What makes a disturbed individual? I’m going out on a limb here and say hurt. Anyone who shows anger toward another individual—especially one who coincidentally is of weaker constitution—is doing so due to a level of frustration, disgust, anger, or better yet, fear. They harbor a story of hurt so deep they pick on others to create chaos to distract from what they really want: relief.

Then there’s you. You’re the perfect target because your pain from the past fuels a reaction to the injustice so immediately and predictably that the chaos our disturbed individual seeks is delivered instantly. Said individual is free to watch the show with a grin that confirms a successful distraction from the actual feeling that was threatening to burst forth: hurt.

So we have someone operating on a level of hurt against a person who reacts perfectly because of a level of hurt, surrounded by people who pick sides depending on which level of hurt they relate to and suddenly no one is capable of communicating at all.

No witnesses. No murder. Lots of blood.

Welcome to the darkness.

This scenario goes on almost continuously. We’re a society that is spurred into action more so because we seek ways to hurt because of our hurt than because we want to help. There are news channels devised to hurt a loosely defined opponent for ratings. Reality TV fries up drama and dishes it out greasy and burned for viewership. Celebrity, even dubiously earned, is associated more closely with success than following one’s passion.

Drama and contention get our blood running. Boiled feuds spike our adrenalin. Conflict is so derelict that our minds are numbed to what’s coursing through our veins. We are so disconnected from one another and ourselves that stimulus followed by reaction is a scenario that occurs with more frequency than a kind word from a stranger.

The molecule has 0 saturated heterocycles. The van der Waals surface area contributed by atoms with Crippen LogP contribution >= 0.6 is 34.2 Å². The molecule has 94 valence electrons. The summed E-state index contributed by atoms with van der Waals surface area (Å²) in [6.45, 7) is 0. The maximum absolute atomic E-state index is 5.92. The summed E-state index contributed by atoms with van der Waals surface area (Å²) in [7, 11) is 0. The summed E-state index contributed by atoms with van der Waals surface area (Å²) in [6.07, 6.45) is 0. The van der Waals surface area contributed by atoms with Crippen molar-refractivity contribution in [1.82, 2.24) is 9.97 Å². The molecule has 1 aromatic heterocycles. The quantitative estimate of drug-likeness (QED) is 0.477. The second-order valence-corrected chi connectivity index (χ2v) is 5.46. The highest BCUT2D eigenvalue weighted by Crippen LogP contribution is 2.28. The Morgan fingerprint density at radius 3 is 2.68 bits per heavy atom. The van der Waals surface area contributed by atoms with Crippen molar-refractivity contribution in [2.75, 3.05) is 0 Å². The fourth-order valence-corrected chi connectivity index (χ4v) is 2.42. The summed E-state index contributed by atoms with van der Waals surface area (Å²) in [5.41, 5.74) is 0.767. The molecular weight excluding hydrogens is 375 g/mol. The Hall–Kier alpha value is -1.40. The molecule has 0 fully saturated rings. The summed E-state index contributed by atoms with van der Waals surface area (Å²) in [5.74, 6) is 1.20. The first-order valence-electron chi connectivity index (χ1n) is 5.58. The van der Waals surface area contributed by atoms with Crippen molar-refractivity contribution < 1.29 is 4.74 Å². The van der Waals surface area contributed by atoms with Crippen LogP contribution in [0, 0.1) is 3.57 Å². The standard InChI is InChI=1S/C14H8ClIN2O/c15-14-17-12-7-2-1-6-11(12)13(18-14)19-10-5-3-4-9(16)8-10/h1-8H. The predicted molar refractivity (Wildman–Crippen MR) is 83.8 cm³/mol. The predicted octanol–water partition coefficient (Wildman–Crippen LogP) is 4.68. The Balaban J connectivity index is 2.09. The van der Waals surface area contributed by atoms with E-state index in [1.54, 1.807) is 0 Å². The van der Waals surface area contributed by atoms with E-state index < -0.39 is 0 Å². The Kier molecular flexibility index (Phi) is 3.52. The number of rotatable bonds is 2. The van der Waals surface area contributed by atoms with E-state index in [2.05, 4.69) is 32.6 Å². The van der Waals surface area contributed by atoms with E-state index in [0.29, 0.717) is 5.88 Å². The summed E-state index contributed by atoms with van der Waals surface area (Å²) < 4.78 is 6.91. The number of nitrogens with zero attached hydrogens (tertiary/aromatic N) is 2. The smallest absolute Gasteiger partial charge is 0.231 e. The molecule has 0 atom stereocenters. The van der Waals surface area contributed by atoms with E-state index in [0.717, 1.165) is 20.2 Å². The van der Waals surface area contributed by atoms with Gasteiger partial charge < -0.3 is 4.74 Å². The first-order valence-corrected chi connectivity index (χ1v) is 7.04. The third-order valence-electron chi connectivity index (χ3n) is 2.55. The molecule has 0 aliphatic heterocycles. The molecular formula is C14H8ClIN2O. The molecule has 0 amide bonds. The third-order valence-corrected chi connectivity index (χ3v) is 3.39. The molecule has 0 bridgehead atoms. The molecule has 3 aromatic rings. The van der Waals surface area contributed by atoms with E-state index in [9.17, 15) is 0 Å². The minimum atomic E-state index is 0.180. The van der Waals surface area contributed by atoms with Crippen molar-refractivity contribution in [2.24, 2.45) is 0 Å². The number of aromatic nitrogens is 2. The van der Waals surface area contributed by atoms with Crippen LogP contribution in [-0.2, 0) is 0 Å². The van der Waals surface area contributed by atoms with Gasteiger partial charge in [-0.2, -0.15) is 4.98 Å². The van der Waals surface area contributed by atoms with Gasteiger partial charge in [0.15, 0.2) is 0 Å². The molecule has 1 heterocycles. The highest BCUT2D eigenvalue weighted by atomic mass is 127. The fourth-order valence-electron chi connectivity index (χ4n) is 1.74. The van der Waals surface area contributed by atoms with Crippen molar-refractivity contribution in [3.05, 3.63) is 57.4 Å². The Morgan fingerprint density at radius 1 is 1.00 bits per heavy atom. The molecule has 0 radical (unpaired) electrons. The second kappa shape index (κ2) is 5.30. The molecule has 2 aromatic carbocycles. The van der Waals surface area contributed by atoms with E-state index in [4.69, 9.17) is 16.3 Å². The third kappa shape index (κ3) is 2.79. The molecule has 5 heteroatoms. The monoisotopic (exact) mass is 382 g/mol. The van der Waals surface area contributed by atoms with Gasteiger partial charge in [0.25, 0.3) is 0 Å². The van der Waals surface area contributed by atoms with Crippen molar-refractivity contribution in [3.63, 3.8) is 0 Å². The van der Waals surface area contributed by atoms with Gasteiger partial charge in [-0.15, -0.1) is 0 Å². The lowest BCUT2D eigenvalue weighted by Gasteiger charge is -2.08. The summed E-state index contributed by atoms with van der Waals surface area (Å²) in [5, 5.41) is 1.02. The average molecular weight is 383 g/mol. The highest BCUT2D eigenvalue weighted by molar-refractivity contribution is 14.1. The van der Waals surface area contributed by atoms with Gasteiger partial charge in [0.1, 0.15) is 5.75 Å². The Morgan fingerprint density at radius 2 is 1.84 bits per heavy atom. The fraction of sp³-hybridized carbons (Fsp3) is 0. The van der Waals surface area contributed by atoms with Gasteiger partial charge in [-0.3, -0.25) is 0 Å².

Come again?

What if all you had to do tomorrow was find one kind word to speak to a total stranger? And that person would be so moved by the kindness that they returned the favor by saying one kind word to another? What if your only purpose in life was to speak one kind word to a stranger every single day until you died?

What if the only purpose that ever existed was to speak one kind word to anyone every single day for infinity? And everything that went on around the world was based on the capacity to speak one kind word from the heart?

What if eventually you could say one kind word to that disturbed individual?

What if you started with one kind word to yourself?

You know why you harbor hurt? Because you choose to.

You know why you share a kind word? Because you choose to.

The reason you have the same reaction to someone’s premeditated stimulus so predictably is because you bought the words to the story they’re selling. The feeling you suffer when someone says or does that same “hurtful” thing is one you’ve artistically molded. The story you tell yourself about your past has programmed you to react.

So start all over. Tell yourself another story. Program something else. Mold something different. Matter of fact, stop molding altogether and start painting. People can decorate a room with any words they want. They can cast callous expressions even in the dark. But you have options: leave the room or paint it another color. Or better yet, shine a little light.

Watch the moon travel across the sky and wonder how perfectly two worlds have to align for a planetary object to cast such brightness that shadows are revealed in the night.

It’s not as rare as it sounds.

We can be better than we are.

I’ll start.